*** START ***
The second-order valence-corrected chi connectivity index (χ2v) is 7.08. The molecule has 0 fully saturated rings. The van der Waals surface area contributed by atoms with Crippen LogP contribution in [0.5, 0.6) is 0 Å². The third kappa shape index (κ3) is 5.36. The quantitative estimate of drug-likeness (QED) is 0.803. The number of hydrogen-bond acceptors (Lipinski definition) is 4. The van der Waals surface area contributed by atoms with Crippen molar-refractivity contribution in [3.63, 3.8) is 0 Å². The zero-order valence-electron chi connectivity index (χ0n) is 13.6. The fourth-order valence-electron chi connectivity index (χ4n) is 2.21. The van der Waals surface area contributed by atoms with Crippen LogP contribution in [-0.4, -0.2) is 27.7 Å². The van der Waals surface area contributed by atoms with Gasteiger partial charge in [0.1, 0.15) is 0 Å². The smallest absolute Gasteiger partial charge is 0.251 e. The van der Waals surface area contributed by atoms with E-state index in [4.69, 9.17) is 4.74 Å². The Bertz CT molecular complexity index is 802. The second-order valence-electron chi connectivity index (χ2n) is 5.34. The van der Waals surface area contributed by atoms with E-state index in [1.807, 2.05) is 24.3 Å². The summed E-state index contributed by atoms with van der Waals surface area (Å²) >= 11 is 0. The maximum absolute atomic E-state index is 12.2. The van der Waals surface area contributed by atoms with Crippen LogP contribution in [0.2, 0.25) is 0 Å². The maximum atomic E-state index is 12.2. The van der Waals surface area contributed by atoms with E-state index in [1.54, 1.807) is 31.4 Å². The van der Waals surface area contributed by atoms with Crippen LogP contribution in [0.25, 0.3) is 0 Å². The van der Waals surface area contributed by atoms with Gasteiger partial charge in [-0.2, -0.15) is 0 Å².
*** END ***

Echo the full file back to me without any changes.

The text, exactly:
The second-order valence-corrected chi connectivity index (χ2v) is 7.08. The molecule has 0 fully saturated rings. The van der Waals surface area contributed by atoms with Crippen LogP contribution in [0.5, 0.6) is 0 Å². The third kappa shape index (κ3) is 5.36. The quantitative estimate of drug-likeness (QED) is 0.803. The number of hydrogen-bond acceptors (Lipinski definition) is 4. The van der Waals surface area contributed by atoms with Crippen molar-refractivity contribution in [3.63, 3.8) is 0 Å². The zero-order valence-electron chi connectivity index (χ0n) is 13.6. The fourth-order valence-electron chi connectivity index (χ4n) is 2.21. The van der Waals surface area contributed by atoms with Crippen LogP contribution in [-0.4, -0.2) is 27.7 Å². The van der Waals surface area contributed by atoms with Gasteiger partial charge in [0.1, 0.15) is 0 Å². The smallest absolute Gasteiger partial charge is 0.251 e. The van der Waals surface area contributed by atoms with E-state index in [4.69, 9.17) is 4.74 Å². The Bertz CT molecular complexity index is 802. The second-order valence-electron chi connectivity index (χ2n) is 5.34. The van der Waals surface area contributed by atoms with E-state index in [1.807, 2.05) is 24.3 Å². The summed E-state index contributed by atoms with van der Waals surface area (Å²) >= 11 is 0. The maximum absolute atomic E-state index is 12.2. The van der Waals surface area contributed by atoms with Crippen LogP contribution in [0.2, 0.25) is 0 Å². The maximum atomic E-state index is 12.2. The van der Waals surface area contributed by atoms with E-state index in [1.54, 1.807) is 31.4 Å². The van der Waals surface area contributed by atoms with Crippen LogP contribution in [0.25, 0.3) is 0 Å². The van der Waals surface area contributed by atoms with Gasteiger partial charge in [-0.2, -0.15) is 0 Å².